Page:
3.b.1. “After Action: The True Story of a Cobra Pilot's Journey” by: D. Sheehan.
3.b.2. “Black Hearts: One Platoon's Descent Into Madness in Iraq's Triangle of Death” by: J. Frederick.
3.b.3. “First to Fight: An Inside View of the U.S. Marine Corps” by: V. Krulak.
3.b.4. “Forgotten Warriors: The 1st Provisional Marine Brigade, the Corps Ethos, and the Korean War” by: T.X. Hammes.
3.b.5. “Hesitation Kills: A Female Marine Officer's Combat Experience in Iraq” by: J. Blair.
3.b.6. “The Last Stand of Fox Company: A True Story of U.S. Marines in Combat” by: B. Drury and T. Clavin.
3.b.7. “The Marines of Montford Point: America's First Black Marines” by: M. McLaurin.
3.b.8. “Marine Sniper: 93 Confirmed Kills” by: C. Henderson.
3.b.9. “Neptunes Inferno: The U.S. Navy at Guadalcanal” by: J. Hornfischer.
3.b.10. “We Were One: Shoulder to Shoulder with the Marines Who Took Fallujah” by: P. O'Donnell.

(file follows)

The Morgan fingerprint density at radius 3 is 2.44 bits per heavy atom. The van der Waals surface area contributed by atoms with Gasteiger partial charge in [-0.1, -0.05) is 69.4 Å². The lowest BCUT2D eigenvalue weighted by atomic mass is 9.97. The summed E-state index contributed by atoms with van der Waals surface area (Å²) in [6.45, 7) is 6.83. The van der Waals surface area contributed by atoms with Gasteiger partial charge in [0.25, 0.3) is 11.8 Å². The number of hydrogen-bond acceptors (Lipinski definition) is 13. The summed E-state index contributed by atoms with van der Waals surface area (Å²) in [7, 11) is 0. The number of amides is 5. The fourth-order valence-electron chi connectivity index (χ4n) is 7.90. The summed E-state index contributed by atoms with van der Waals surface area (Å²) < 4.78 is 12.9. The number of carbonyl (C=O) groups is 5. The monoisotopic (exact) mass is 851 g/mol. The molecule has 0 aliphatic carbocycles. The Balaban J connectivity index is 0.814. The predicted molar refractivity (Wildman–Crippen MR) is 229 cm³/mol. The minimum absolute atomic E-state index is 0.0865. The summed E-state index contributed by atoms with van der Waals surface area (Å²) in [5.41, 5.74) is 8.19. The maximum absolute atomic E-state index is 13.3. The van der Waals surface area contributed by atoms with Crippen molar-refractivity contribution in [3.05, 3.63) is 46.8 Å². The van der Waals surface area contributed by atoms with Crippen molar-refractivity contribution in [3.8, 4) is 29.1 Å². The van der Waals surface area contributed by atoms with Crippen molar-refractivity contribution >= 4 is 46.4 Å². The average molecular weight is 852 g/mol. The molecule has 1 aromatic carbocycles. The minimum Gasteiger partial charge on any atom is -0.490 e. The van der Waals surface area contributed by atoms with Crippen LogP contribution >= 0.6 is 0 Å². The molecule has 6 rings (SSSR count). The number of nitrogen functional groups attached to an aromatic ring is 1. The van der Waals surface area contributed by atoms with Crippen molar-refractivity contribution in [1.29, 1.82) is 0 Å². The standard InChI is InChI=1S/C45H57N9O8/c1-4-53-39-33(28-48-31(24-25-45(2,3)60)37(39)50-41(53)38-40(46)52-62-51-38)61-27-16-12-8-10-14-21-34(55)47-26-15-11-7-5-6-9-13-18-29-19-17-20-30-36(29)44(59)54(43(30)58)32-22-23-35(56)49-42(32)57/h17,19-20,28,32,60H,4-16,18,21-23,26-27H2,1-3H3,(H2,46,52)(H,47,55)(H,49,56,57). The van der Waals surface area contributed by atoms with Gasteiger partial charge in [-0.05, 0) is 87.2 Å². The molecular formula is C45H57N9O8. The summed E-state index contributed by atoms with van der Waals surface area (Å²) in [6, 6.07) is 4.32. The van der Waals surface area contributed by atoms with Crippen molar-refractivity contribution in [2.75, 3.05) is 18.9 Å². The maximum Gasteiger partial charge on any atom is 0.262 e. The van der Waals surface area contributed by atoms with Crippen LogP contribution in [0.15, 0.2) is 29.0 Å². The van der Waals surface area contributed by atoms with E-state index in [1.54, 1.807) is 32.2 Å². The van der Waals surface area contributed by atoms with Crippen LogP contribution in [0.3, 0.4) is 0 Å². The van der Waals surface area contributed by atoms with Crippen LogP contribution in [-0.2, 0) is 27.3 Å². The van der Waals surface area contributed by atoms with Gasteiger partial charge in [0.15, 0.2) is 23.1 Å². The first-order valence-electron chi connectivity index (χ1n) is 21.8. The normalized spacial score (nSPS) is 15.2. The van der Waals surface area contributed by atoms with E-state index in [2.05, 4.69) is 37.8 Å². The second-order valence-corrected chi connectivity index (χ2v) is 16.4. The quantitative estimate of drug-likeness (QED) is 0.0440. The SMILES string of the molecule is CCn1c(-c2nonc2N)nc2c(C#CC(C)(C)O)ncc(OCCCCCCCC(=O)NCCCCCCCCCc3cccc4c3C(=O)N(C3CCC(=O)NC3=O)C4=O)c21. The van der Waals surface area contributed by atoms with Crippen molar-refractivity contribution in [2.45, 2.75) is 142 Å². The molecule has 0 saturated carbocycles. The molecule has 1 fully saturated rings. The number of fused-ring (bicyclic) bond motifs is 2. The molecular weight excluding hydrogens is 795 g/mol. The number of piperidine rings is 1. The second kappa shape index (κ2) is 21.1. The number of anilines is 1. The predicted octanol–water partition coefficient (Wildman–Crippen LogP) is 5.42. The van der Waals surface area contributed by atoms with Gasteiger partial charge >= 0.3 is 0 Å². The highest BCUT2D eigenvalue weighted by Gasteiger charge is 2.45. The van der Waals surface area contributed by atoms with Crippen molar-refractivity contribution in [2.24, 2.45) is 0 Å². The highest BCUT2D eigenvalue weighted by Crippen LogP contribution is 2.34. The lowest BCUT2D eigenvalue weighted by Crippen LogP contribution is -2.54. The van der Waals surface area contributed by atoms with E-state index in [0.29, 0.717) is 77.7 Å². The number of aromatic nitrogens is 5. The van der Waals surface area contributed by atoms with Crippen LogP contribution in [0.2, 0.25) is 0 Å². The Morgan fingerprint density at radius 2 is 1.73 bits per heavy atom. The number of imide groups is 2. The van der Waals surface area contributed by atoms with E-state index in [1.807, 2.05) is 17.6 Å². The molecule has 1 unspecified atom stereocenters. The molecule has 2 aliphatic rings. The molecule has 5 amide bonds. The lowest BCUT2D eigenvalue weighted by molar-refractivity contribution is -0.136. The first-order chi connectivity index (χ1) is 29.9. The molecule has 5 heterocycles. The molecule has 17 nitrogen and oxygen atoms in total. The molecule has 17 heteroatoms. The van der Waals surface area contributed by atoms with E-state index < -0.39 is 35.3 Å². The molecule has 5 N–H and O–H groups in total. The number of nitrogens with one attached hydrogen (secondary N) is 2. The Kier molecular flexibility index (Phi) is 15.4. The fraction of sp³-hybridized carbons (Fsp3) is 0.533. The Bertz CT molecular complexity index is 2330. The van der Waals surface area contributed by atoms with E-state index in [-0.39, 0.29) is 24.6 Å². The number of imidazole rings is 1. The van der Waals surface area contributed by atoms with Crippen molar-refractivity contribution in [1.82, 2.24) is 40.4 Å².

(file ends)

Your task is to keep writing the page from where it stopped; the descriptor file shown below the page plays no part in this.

3.b.11. “Women at War: Iraq, Afghanistan, and Other Conflicts” by: S. Baron.
3.c.1. “Assault from the Sea: Essays on the History of Amphibious Warfare” by: M. Bartlett.
3.c.2. “Code Talker: The First and Only Memoir by One of the Original Navajo Code Talkers of WWII” by: C. Nez and J. S. Avila.
3.c.3. “Countdown to Zero Day: Stuxnet and the Launch of the World's First Digital Weapon” by: K. Zetter.
3.c.4. “Curious: The Desire to Know and Why Your Future Depends On It” by: I. Leslie.
3.c.5. “Issues on My Mind: Strategies for the Future” by: G. Schultz.
3.c.6. “Learning War: The Evolution of Fighting Doctrine in the U.S. Navy, 1898–1945” by: T. Hone.
3.c.7. “The Master Algorithm: How the Quest for the Ultimate Learning Machine Will Remake Our World” by: P. Domingos.
3.c.8. “Military Innovation in the Interwar Period” by: W. Murray.
3.c.9. “On Call in Hell: A Doctor's Iraq War Story” by: R. Jadick.
3.c.10. “Sgt Reckless: America's War Horse” by: R. Sutton.
3.c.11. “The White Donkey: Terminal Lance” by: M. Uriarte.
3.c.12. “Wired for War: The Robotics Revolution and Conflict in the 21st Century” by: P. W. Singer.